In Matthew 11:2-10 Jesus refers to John the Baptist as the messenger who would go before Him, based on Isaiah 40. Here St. Gregory the Great takes that title, messenger, and applies it for every Christian. This is a good example of Gregory’s preaching. He wasn’t noted as much for his theological mind as some others; his genius lay more in practical matters, as shown by his able administration and leadership in the church of his day. He also had talent in applying the Word, and we see that here. That makes him more entertaining to read. Even today his examples and illustrations are lively and his exhortations are on-point. We might be tempted to say, “Oh, I’m not a pastor, I’m not super-smart or educated, I can’t speak up” — but St. Gregory pretty decisively sinks that notion, and in a fairly entertaining fashion, as well. Enjoy, and a blessed Advent to you all.
You likewise can reach to the sublimity of this name, if you so wish. For each one among you, in as far as he is able, in as far as he responds to the grace of the heavenly invitation, should he recall his neighbour from evildoing; should he seek to encourage him in doing what is good; when he reminds him of the eternal kingdom, or of the punishment of wrong-doers; whenever he employs words of holy import, he is indeed an angel. And let no one say: I am not capable of giving warning; I am not a fit person to exhort others. Do what you can, lest your single talent, unprofitably employed, be required of you with punishment. For he that had received no more than one talent was careful to bury it in the earth, rather than put it to profit. (Mt. xxv.)
We read that in the Tabernacle of God there were not alone golden drinking goblets but, at the command of the Lord, there also were made ladles, or spoons, for filling the drinking vessels. For the goblets here understand fulness of holy doctrine, for the ladles a small and restricted acquaintance with doctrine. One person being filled with the doctrine of sacred truth, inebriates the minds of those that hear him. Through what he says he perfectly fills the cup. Another knows that he cannot give fulness, but because he gives warnings as best he can, he truly offers a taste from his ladle!
You, therefore, who live in the Tabernacle of the Lord, that is, in the Holy Church, if you cannot fill up the goblets with the teachings of holy wisdom, as well then as you can, as far as the divine bounty has endowed you, give to your neighbours spoonfuls of the good word!
And when you consider that you have yourself made some little progress, draw others along with you; seek to make comrades on the road to God. Should one among you, Brethren, stroll out towards the forum or the baths, he will invite a friend whom he thinks is not busy to keep him company. This simple action of our ordinary life is pleasant to you, and if it be that you are going towards God, give a thought not to journey alone. Hence it is written: He that heareth, let him say: come(Apoc. xxii. 17); so let him who heard in his heart the invitation of divine love, pass on to his neighbours around about him, the message of the invitation. And though a man may not have even bread wherewith to give an alms to the hungry; yet, what is still more precious, he is able to give who possesses but a tongue. For it is a greater thing to strengthen with the nourishment of a word that will feed the mind for ever, than to fill with earthly bread a stomach of perishable flesh.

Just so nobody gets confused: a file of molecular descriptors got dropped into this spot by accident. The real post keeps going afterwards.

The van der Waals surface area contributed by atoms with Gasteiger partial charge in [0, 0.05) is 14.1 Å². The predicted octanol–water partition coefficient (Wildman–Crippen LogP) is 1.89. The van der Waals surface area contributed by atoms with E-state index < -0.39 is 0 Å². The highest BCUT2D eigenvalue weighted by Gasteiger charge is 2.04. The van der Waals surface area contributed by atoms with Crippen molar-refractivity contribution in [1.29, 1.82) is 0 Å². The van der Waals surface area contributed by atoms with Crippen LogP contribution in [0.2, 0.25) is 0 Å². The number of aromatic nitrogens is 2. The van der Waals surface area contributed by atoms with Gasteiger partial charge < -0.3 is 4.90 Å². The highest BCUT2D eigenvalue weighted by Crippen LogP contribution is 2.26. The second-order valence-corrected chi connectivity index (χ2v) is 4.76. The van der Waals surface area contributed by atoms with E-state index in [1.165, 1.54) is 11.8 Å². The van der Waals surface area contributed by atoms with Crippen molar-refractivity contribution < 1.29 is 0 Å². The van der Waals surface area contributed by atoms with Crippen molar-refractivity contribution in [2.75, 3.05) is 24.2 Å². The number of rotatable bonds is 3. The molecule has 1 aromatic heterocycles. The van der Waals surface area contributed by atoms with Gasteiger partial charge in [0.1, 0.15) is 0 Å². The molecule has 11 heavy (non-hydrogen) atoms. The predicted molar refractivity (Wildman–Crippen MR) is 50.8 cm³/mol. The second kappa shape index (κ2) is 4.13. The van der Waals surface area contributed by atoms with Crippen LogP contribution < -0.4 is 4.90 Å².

Do not, my dearest Brethren, withhold from your brother the charity of a word. I admonish myself with you, that we abstain from every idle word, that we turn away from useless chatter. In as far as you are able to overcome the tongue, scatter not your words to the wind, since our Judge has said: Every idle word that men shall speak, they shall render an account for it in the day of judgment.(Mt. xii. 36.)
An idle word is one that is spoken without any profit in uprightness, or that is uttered without grounds of sufficient need. Direct your idle conversation towards a fondness for what will edify; think how quickly the days of your life are passing; recall how stern is the Judge Who is coming. Keep this counsel before the eyes of your soul; bring it to mind of your neighbour, so that, as far as in you lies, you may not fail to warn him, and so you also may with John, merit to be called angels, by Him Who liveth and reigneth world without end, Amen.
— St. Gregory the Great, On the Gospel: Given to the People in the Basilica of SS. Marcellius and Peter